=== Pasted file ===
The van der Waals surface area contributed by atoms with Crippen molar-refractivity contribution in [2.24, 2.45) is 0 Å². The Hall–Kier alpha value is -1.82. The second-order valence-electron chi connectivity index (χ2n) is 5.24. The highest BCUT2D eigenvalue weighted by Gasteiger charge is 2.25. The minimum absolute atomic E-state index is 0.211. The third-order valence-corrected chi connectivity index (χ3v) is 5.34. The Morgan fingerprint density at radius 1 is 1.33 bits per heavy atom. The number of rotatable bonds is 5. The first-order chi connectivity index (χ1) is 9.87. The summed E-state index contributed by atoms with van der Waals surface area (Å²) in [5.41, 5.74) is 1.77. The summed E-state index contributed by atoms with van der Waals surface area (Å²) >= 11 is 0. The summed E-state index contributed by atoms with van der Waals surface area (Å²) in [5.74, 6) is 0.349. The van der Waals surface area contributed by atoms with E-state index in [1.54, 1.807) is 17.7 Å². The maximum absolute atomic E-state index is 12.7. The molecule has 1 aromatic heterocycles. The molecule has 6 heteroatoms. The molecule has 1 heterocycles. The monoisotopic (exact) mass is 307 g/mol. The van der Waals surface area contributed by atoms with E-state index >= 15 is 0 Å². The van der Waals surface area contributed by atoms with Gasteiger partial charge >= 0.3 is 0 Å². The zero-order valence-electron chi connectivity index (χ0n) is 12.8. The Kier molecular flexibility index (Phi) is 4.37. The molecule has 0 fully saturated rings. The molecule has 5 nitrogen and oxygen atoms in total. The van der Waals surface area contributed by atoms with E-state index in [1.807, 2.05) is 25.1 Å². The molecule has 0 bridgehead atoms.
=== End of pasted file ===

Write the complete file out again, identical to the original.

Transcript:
The van der Waals surface area contributed by atoms with Crippen molar-refractivity contribution in [2.24, 2.45) is 0 Å². The Hall–Kier alpha value is -1.82. The second-order valence-electron chi connectivity index (χ2n) is 5.24. The highest BCUT2D eigenvalue weighted by Gasteiger charge is 2.25. The minimum absolute atomic E-state index is 0.211. The third-order valence-corrected chi connectivity index (χ3v) is 5.34. The Morgan fingerprint density at radius 1 is 1.33 bits per heavy atom. The number of rotatable bonds is 5. The first-order chi connectivity index (χ1) is 9.87. The summed E-state index contributed by atoms with van der Waals surface area (Å²) in [5.41, 5.74) is 1.77. The summed E-state index contributed by atoms with van der Waals surface area (Å²) >= 11 is 0. The summed E-state index contributed by atoms with van der Waals surface area (Å²) in [5.74, 6) is 0.349. The van der Waals surface area contributed by atoms with E-state index in [1.54, 1.807) is 17.7 Å². The maximum absolute atomic E-state index is 12.7. The molecule has 1 aromatic heterocycles. The molecule has 6 heteroatoms. The molecule has 1 heterocycles. The monoisotopic (exact) mass is 307 g/mol. The van der Waals surface area contributed by atoms with E-state index >= 15 is 0 Å². The van der Waals surface area contributed by atoms with Gasteiger partial charge >= 0.3 is 0 Å². The zero-order valence-electron chi connectivity index (χ0n) is 12.8. The Kier molecular flexibility index (Phi) is 4.37. The molecule has 0 fully saturated rings. The molecule has 5 nitrogen and oxygen atoms in total. The van der Waals surface area contributed by atoms with E-state index in [1.807, 2.05) is 25.1 Å². The molecule has 0 bridgehead atoms.